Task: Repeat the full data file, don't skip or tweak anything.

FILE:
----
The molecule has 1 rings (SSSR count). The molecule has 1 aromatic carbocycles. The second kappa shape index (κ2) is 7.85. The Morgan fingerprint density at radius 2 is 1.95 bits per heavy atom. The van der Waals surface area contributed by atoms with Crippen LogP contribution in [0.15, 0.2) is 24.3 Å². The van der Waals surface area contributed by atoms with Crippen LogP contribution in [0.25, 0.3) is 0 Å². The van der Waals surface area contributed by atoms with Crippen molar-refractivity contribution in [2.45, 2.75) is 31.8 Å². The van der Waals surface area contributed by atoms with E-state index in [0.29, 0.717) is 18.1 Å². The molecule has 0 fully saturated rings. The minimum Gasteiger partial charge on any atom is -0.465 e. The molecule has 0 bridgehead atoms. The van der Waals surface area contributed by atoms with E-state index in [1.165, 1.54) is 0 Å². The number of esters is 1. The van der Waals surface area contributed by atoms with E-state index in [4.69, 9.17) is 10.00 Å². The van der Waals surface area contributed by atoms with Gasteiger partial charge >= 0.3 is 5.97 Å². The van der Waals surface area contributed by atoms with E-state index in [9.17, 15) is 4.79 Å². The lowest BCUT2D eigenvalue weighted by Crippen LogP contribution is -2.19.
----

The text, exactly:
The molecule has 1 rings (SSSR count). The molecule has 1 aromatic carbocycles. The second kappa shape index (κ2) is 7.85. The Morgan fingerprint density at radius 2 is 1.95 bits per heavy atom. The van der Waals surface area contributed by atoms with Crippen LogP contribution in [0.15, 0.2) is 24.3 Å². The van der Waals surface area contributed by atoms with Crippen LogP contribution in [0.25, 0.3) is 0 Å². The van der Waals surface area contributed by atoms with Crippen molar-refractivity contribution in [2.45, 2.75) is 31.8 Å². The van der Waals surface area contributed by atoms with E-state index in [0.29, 0.717) is 18.1 Å². The molecule has 0 fully saturated rings. The minimum Gasteiger partial charge on any atom is -0.465 e. The molecule has 0 bridgehead atoms. The van der Waals surface area contributed by atoms with E-state index in [1.165, 1.54) is 0 Å². The number of esters is 1. The van der Waals surface area contributed by atoms with E-state index in [4.69, 9.17) is 10.00 Å². The van der Waals surface area contributed by atoms with Gasteiger partial charge >= 0.3 is 5.97 Å². The van der Waals surface area contributed by atoms with E-state index in [9.17, 15) is 4.79 Å². The lowest BCUT2D eigenvalue weighted by Crippen LogP contribution is -2.19.